The A’s are set to induct players Jason Giambi, Carney Lansford, Gene Tenace, Bob Johnson, and PA announcer Roy Steele will make up the upcoming class. The ceremony will take place on August 6 during their annual Bay Bridge series.
Oakland A’s add five more to team Hall of Fame
Giambi spent the first seven years of his career in Oakland before returning in 2009. A two time All Star during his time with the A’s, he won the AL MVP award in 2000 and was the runner-up the following year. One of the feared sluggers in the game, he posted a .300/.406/.531 batting line with 198 homers and 715 RBI as one of the top run producers in the game.
Lansford was one of the key pieces in the A’s World Series teams from 1988 through 1990. While he only made one All Star Game and earned MVP votes just once during his time in Oakland, his impact went beyond the accolades or his statistical accomplishments. He produced a .288/.343/.404 batting line in his decade in Oakland, with 94 homers, 201 doubles, and 146 stolen bases. His .288 batting average is the second best mark in franchise history since the move to the Bay Area.
Tenace is remembered for his run in the 1972 World Series when he hit four homers and drove in nine runs to earn MVP honors. However, he was a solid backstop during his eight years in Oakland, earning MVP votes twice and making the 1975 All Star Game. He posted a .245/.374/.435 batting line, hitting 121 homers as he was an early version of the A’s later ideal of someone who could get on base and hit for power.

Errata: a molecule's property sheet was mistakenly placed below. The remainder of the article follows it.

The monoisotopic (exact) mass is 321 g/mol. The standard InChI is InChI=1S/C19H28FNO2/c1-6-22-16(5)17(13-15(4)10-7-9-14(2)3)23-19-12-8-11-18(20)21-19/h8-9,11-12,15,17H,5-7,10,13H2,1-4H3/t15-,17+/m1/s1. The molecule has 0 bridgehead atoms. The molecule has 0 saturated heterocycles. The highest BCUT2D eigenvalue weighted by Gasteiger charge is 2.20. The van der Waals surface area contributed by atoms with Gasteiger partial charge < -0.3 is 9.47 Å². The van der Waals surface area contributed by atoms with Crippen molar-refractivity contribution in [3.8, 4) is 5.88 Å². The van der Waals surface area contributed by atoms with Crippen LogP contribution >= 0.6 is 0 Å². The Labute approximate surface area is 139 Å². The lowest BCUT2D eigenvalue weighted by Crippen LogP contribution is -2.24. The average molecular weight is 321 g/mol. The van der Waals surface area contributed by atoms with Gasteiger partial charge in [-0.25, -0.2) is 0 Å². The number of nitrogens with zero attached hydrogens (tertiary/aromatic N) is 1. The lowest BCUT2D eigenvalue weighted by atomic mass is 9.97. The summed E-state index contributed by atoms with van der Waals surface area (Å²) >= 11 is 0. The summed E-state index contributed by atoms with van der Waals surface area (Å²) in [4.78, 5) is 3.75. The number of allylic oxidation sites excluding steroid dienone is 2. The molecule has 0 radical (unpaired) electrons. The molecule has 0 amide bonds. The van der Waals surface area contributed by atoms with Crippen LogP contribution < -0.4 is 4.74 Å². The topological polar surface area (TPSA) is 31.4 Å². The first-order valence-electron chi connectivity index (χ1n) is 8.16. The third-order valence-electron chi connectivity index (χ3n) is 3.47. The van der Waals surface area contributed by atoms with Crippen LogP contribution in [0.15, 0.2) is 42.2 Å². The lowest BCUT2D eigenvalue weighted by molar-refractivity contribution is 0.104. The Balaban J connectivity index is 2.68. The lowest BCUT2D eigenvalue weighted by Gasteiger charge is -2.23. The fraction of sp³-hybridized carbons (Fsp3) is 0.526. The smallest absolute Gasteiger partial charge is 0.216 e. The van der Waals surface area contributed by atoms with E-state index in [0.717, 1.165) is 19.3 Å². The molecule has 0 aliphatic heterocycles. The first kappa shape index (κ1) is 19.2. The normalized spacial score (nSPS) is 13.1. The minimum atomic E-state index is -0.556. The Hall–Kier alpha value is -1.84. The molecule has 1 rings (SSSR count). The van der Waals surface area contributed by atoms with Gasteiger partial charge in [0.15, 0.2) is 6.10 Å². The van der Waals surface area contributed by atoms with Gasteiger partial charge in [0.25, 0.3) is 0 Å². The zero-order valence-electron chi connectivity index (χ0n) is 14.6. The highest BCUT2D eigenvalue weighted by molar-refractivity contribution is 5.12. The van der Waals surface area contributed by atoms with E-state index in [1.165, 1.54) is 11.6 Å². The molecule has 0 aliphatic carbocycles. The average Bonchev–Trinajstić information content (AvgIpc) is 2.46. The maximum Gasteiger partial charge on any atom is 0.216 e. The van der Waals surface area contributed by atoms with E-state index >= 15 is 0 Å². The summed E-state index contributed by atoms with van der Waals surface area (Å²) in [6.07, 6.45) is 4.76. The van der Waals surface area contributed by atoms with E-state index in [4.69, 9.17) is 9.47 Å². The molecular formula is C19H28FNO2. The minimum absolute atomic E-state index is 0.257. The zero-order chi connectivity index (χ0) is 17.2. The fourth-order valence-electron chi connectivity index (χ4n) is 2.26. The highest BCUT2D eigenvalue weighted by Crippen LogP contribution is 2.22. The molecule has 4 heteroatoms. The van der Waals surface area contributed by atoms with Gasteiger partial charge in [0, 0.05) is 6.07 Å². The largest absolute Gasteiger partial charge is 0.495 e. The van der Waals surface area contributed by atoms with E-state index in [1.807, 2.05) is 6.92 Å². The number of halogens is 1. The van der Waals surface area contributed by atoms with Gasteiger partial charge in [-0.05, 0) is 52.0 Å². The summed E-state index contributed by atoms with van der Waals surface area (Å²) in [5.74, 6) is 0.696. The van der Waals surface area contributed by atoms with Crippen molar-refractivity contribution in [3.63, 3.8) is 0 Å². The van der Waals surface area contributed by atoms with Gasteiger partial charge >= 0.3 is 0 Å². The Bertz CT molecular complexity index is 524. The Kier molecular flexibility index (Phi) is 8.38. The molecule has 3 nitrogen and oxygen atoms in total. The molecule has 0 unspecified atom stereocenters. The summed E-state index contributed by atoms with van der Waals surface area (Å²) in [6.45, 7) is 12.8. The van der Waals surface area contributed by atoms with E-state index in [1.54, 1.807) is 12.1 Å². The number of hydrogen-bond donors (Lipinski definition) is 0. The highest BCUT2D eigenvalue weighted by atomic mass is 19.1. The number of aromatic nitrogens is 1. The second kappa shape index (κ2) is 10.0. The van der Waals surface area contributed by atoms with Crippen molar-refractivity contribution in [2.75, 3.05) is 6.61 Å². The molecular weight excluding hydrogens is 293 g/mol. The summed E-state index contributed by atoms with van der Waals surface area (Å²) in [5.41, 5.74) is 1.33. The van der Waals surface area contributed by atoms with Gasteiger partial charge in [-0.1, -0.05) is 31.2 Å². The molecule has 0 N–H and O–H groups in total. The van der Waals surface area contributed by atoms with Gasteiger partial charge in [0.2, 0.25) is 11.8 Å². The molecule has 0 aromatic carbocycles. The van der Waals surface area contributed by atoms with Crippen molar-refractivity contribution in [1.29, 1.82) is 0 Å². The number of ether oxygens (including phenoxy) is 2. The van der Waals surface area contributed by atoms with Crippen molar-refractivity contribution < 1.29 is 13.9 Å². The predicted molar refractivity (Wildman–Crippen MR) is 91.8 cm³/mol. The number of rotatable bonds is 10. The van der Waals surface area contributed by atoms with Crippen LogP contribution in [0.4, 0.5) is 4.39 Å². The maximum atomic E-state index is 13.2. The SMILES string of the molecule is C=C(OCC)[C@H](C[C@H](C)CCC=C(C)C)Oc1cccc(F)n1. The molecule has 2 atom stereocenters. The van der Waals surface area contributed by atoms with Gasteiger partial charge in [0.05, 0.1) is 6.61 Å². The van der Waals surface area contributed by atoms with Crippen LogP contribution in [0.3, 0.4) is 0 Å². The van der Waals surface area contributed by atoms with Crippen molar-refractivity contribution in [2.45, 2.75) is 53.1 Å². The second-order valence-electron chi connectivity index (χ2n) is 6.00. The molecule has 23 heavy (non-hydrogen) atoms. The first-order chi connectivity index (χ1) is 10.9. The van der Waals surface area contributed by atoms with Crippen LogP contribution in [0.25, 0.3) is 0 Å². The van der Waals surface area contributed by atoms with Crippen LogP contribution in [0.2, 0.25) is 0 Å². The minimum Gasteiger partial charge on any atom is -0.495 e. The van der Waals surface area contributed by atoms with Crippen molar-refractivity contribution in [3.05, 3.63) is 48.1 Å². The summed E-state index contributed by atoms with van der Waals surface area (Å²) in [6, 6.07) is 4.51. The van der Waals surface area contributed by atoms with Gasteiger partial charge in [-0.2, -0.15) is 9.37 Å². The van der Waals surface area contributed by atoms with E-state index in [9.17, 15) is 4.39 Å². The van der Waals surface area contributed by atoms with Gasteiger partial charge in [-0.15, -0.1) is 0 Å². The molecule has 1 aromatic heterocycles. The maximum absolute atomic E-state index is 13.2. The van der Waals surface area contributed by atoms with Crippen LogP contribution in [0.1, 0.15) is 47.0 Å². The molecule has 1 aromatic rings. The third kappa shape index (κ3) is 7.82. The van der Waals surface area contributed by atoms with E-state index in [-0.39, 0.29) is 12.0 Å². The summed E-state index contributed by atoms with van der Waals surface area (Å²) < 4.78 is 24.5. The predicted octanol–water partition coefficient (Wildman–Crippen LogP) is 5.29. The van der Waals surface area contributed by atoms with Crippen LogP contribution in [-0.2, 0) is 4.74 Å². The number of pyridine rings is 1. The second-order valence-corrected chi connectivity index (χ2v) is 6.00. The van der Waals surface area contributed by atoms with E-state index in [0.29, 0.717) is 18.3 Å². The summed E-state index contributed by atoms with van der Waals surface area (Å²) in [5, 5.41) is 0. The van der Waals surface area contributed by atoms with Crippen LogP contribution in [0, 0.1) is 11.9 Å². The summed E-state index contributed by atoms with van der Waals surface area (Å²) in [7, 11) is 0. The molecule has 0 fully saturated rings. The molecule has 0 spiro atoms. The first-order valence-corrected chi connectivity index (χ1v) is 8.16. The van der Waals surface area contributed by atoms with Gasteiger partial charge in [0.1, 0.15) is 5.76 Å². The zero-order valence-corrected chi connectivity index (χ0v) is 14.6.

Johnson is somewhat forgotten about in Philadelphia A’s history as his career came after their second Golden Age. However, he was a solid player, a five time All Star on teams that occasionally lacked those types of players. He posted a .298/.395/.520 batting line in his decade in Philadelphia, hitting 252 homers and 307 doubles. Johnson still ranks in the top five in franchise history in runs, RBI, extra base hits, doubles, homers, and walks.
Steele was an Oakland institution. He began his career as their PA announcer during their first season in the city in 1968, staying that that position for 38 years. Nicknamed the “Voice of God,” he was a part of their first dynasty, the rebirth in the late 1980s, and right on through the MoneyBall Era. His induction into the A’s Hall of Fame should have happened long ago.
The Oakland A’s are set to induct their fifth Hall of Fame class in 2023. The five new members certainly deserve their place amongst the enshrined.